No Bear Left Behind: Animals Asia promises to Leave No Bear Behind in biggest challenge to date

23 May 2022

Little did Jill Robinson know what was in store when she made a promise to end bear bile farming almost 30 years ago. 

In that time, Animals Asia - the charity she founded to keep that promise - has been through some challenging times that have demanded the tenacity, resilience and dedication it has become so well known and respected for.

Let’s look back on a few of those events…

5. Floods at China Bear Rescue Centre

In the summers of 2013 and 2020 our bear sanctuary in Chengdu was on high alert as China experienced an astonishing amount of rainfall, causing localised flooding and affecting millions of people and animals. 

The banks of the River Pi which runs alongside the sanctuary burst in 2013, forcing the staff to evacuate some bears to the hospital, the sanctuary’s highest point. 

For the next few days the sanctuary ran on a skeleton staff who assessed the risk outside while keeping the bears safe, happy and stimulated, camping overnight next to the evacuees.

Unfortunately, the sanctuary experienced some damage which our wonderful supporters helped to repair, and before long the sanctuary was back to normal.

In 2020 the sanctuary team once again woke up to incredible storms and to find the River Pi running worryingly high. 

Luckily, the banks didn’t burst this time but the team secured the bears safely in their dens and prepared to implement the emergency flood protocols from 2013.

The rain eventually passed, the land dried up, and the bears ventured back outside, blissfully unaware of the drama that had been unfolding just a few feet away.

4. Ending elephant riding in Dak Lak, Vietnam

Animals Asia has campaigned for an end to elephant riding, which sees thousands of elephants taken from the wild or born into captivity and forced into a life of labour, for over a decade.

In 2021, we signed an official agreement with the Dak Lak government in Vietnam - where the vast majority of elephant riding camps are - to end the outdated industry in its region.

This incredible achievement is the work of Captive Animal Welfare Director Dave Neale and his team, who have worked tirelessly with Vietnamese locals, elephant owners and authorities to look for mutually beneficial alternatives to the practice. 

As you can imagine, ending an industry on which thousands of families have depended for hundreds of years, one that is ingrained in the country’s psyche and is synonymous in the minds of travellers with parts of Asia, had its challenges.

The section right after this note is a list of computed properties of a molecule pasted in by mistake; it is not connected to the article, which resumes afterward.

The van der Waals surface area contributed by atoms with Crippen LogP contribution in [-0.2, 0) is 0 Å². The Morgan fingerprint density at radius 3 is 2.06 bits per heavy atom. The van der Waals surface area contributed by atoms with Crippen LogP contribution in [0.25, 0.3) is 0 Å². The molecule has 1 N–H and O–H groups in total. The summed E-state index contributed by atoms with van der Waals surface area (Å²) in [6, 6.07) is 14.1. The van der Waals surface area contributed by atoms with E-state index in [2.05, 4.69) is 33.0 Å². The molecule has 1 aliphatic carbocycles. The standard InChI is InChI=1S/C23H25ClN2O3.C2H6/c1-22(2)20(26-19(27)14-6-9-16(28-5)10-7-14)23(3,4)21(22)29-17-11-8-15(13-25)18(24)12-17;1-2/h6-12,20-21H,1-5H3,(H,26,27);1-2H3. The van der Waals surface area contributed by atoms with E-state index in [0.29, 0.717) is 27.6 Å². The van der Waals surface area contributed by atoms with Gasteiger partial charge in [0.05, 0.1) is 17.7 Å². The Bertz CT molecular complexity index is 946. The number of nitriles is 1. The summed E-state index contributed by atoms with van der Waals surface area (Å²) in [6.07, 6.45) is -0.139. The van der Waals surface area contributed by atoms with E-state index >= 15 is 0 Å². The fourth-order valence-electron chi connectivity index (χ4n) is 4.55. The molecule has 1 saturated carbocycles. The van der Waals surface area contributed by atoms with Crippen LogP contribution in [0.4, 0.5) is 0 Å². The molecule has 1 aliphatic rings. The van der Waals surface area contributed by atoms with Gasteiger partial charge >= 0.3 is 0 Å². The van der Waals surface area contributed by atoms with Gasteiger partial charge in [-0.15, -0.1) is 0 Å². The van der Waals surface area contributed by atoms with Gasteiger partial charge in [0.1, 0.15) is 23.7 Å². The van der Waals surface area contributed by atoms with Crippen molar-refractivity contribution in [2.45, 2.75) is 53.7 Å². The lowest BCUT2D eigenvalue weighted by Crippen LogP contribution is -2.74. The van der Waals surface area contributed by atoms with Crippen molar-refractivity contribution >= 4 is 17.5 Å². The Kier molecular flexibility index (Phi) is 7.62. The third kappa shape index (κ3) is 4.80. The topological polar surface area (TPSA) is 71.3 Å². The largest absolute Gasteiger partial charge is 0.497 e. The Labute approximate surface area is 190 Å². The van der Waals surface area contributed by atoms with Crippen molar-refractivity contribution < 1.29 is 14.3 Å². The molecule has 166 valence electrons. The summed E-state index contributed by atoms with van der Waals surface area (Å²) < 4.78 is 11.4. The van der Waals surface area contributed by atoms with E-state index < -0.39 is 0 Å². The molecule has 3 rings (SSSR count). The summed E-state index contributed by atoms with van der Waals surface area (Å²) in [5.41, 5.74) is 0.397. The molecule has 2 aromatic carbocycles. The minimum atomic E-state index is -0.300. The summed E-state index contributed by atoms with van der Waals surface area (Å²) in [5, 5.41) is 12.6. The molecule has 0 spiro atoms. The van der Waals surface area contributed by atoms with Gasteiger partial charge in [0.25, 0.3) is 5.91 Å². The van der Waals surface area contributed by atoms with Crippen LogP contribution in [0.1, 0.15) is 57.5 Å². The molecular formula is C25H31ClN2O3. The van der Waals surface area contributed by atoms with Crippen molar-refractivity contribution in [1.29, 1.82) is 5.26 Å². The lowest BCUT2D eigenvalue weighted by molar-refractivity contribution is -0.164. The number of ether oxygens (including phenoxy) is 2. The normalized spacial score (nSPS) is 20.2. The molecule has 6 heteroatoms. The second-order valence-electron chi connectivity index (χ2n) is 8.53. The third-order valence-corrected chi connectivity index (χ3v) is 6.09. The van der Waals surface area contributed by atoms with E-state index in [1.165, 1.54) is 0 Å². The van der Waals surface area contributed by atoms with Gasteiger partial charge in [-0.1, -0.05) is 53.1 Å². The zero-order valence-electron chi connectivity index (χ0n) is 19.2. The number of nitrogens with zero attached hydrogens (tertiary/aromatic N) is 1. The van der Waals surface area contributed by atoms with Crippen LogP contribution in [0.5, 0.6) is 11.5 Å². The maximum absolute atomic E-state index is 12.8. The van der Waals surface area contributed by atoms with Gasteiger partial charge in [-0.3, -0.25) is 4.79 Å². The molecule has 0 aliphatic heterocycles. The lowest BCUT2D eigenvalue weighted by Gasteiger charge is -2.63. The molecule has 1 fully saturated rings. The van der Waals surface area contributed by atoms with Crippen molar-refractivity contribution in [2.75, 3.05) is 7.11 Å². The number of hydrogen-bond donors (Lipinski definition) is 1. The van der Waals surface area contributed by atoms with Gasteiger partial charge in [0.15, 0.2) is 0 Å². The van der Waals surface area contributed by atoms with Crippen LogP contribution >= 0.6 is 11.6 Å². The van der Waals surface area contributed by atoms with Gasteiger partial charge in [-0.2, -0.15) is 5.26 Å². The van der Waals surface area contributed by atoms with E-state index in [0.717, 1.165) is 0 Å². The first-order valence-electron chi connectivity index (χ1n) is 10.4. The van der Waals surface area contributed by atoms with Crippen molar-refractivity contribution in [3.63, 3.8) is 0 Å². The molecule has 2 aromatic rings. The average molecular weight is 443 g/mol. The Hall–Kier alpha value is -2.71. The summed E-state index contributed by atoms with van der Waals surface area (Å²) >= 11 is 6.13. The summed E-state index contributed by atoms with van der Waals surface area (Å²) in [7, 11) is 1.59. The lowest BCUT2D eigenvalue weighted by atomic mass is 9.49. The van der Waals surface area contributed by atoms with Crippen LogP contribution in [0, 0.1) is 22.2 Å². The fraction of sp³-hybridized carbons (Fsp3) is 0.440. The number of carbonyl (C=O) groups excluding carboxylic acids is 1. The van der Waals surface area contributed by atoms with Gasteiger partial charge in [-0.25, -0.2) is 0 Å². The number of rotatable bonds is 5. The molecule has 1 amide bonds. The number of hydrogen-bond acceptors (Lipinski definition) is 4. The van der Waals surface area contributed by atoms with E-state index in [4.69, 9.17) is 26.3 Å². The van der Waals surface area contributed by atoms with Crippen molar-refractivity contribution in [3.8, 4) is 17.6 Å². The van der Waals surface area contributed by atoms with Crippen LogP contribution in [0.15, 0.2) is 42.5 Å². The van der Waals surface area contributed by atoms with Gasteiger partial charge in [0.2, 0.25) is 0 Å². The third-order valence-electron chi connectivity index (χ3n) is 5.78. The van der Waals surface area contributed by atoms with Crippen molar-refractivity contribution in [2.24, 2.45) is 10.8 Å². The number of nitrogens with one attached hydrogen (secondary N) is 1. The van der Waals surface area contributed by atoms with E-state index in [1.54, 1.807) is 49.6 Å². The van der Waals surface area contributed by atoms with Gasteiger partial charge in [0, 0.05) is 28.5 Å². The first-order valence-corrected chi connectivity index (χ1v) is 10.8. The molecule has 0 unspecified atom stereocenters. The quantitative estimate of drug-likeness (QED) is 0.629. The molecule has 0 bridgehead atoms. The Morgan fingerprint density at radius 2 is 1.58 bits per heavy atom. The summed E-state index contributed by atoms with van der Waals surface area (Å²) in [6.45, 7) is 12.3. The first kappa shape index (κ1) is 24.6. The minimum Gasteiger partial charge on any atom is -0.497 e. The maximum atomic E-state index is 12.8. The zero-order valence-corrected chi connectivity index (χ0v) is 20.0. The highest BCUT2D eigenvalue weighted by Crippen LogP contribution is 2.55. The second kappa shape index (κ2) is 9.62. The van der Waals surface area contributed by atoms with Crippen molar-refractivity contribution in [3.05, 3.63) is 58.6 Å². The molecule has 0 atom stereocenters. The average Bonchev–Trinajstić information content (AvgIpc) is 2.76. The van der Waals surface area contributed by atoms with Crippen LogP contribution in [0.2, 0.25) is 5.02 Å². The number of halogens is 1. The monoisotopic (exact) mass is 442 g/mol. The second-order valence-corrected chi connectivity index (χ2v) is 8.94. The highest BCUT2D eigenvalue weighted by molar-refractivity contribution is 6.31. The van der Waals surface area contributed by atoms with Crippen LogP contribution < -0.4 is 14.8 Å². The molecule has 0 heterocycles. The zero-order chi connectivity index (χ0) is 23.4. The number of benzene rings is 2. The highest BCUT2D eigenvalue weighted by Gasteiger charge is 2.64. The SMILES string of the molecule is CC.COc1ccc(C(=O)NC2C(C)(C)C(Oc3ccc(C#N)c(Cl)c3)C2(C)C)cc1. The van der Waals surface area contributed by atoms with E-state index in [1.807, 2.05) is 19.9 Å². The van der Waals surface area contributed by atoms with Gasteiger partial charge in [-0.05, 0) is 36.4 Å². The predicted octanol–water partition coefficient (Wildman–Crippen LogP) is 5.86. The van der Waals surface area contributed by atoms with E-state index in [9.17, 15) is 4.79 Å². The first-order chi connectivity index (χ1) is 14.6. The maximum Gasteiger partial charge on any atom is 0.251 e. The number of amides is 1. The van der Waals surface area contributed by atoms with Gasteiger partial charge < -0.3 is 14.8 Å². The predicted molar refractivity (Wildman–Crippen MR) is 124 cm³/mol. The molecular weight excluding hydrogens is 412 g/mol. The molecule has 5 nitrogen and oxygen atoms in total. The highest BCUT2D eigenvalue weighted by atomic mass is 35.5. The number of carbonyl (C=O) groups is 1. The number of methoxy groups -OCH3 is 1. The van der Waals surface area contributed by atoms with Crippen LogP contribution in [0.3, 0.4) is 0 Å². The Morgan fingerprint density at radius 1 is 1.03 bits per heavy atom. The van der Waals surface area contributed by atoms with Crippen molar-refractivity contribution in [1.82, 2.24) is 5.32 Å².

But, by putting courage, empathy, tenacity, and respect in action, Dave’s team has changed the lives of hundreds of elephants and mahouts, and changed the face of tourism in Vietnam.

3. Facing eviction 

In 2012, just four years after our Vietnam bear sanctuary opened, we were shocked and devastated to hear that the director of the park on which the sanctuary stood wanted to build a holiday resort on the land. 

We were being evicted.

This news marked the beginning of one of the most challenging, worrying and tense periods in Animals Asia’s history. 

Jill remembers it well, “we were in the most awful position. Bears who had been enjoying their freedom after being caged on bile farms would have had to go back in recovery cages while we tried to find land and build another sanctuary.”

And so began a global campaign to urge the Vietnamese government, who Animals Asia had partnered with to establish the sanctuary, to intervene. 

Tens of thousands of our supporters across the world contacted the Vietnamese government, including actress Ali MacGraw who flew over to support the team… and we won!

After three long months, the government issued a communiqué that stated the sanctuary should stay where it was and should continue its life-saving work and ultimate aim to end bear bile farming in the country. 

2. Nanning: 750 miles, 101 bears, eight years, one dream

Spring 2021: Animals Asia supporters across the world watched with bated breath as our China rescue team carried out the seemingly impossible: moving 101 adult bears 750 miles from an ex-bile farm to our sanctuary in just 39 days

This operation, to date the most challenging in Animals Asia’s history, had been eight long, tumultuous years in the making. In 2013 the new owner of the land on which Nanning bile farm sat contacted Animals Asia to ask if we could help the bears. 

Our initial idea was to turn the ex-bile farm into a sanctuary - our second in China. But our plans were thwarted and so we did all we could to make the bears as comfortable, safe and happy as possible while we worked out an alternative plan.

The most obvious alternative was to transport them all to our sanctuary, 750 miles away. But that seemed incredible… almost impossible.

And yet, after eight years of uncertainty, jubilation, and heartbreak, our tenacious team who gave up so much to look after the Nanning bears did exactly that.

These bears, who had suffered so much, who waited patiently for so long for their moment in the sun, all arrived safely at our China bear sanctuary in May 2021. They are finally home

1. Ending bear bile farming in Vietnam

After almost three decades of campaigning against the bear bile farming industry, Animals Asia is about to close the last door on the last bile farm in Vietnam.

It’s a race against time to rescue the few hundred bears who still live in cages across the country, waiting patiently, but desperately, to be saved.

Our current sanctuary in Tam Dao is full, so before we can go and get the bears who are still out there, we have to build them a new sanctuary.

The Vietnamese government is with us, the local people are with us, and you are with us. With your help, with your tenacity, empathy, respect, courage, and kindness, we will rescue every last one and end bear bile farming in Vietnam forever.